WTO Investigating Chinese Piracy Allegations

World Trade Organization panel opens formal investigation into U.S. claims that China is providing a safe haven for product piracy and counterfeiting.

GENEVA (AP) â€” The World Trade Organization opened a formal investigation Tuesday into allegations China is providing a safe haven for product piracy and counterfeiting, the most far-reaching of four trade disputes between Washington and Beijing, trade officials said.
 
The U.S. complaint over China's enforcement of intellectual property rights is the culmination of years of agitation in Washington and elsewhere over one of the world's biggest sources of illegally copied goods ranging from DVDs, CDs and designer clothes to sporting goods and medications.
 
Diplomats leaving a meeting of the WTO's dispute settlement body said an investigative panel was set up. China blocked the panel's establishment last month, but was prevented under WTO rules from delaying the investigation a second time.
 
Beijing has said it is stepping up its fight against imitations of U.S. copyrights and trademarks, and heavily criticized Washington earlier this year for starting the case, saying it could damage trade relations between the countries.
 
The case could have large ramifications for American industries from Hollywood to Silicon Valley in determining how they combat piracy.
 
The WTO panel's scope will be limited to whether Beijing has taken sufficient action to protect intellectual property rights, but could ultimately authorize U.S. trade sanctions against China worth billions of dollars annually â€” the amount the U.S. claims its companies lose because of lax protection of intellectual property rights. A panel often takes years to reach a final decision.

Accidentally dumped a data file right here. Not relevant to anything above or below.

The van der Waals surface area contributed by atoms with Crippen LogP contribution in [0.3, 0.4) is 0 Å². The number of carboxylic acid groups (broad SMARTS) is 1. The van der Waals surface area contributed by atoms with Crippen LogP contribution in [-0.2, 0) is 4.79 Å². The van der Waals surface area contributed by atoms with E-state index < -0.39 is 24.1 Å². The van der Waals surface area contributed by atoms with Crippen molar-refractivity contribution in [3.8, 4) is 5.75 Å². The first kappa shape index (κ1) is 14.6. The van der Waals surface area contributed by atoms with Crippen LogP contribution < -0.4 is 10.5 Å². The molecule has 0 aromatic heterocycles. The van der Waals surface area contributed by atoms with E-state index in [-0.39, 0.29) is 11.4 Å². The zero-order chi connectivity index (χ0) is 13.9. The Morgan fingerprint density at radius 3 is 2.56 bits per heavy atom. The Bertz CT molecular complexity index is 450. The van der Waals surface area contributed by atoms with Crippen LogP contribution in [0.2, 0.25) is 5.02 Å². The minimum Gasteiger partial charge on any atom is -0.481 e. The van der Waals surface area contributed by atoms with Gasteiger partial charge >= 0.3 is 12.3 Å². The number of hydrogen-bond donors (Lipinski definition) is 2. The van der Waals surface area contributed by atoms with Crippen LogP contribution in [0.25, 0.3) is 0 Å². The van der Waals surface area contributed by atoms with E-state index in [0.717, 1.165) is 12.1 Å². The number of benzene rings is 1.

Juan Millan, a U.S. trade lawyer, told the dispute body last month that product piracy in China remains ''unacceptably high.''
 
''China has set one of its thresholds for prosecution of criminal copyright infringement at 500 infringing copies,'' Millan said. ''We find it difficult to understand, however, why China has chosen to tie the hands of its prosecutors and prevent its authorities from prosecuting a copyright pirate who is caught with only 499 copies of an infringing product.''
 
Millan also complained that China refuses to criminalize piracy of American movies, music, books and software still being blocked from the Chinese market because of censorship review laws.
 
China responded that it ''always takes its commitments very seriously, including those on intellectual property rights.''
 
''China spares no efforts to enforce its IPR legislation with great success,'' it said, but added that it would not let itself be subject to regulations that go beyond what is required by the WTO.
 
The U.S. government has brought a series of complaints to the global commerce body since last year amid pressure from Congress to do something about America's soaring trade deficits and lost manufacturing jobs, which critics blame in part on unfair trade practices by foreign nations.
 
The U.S. trade deficit set a record for the fifth consecutive year in 2006 at $765.3 billion. The imbalance with China grew to $232.5 billion, the highest ever with a single country.
 
A WTO panel is currently examining a complaint by the U.S. and the 27-nation European Union on whether China maintains an illegal tax system to block imports of foreign-made auto parts into China. A first decision in the dispute â€” which came as a five-year transition period following Beijing's 2001 entry into the WTO ended â€” is expected late this year or early 2008.
 
Last month, the global commerce body launched an investigation into U.S. and Mexican allegations that China is providing illegal subsidies for a range of industries. The U.S. also has accused China of hindering sales of American movies, music and books, through censorship rules that don't apply to Chinese products.
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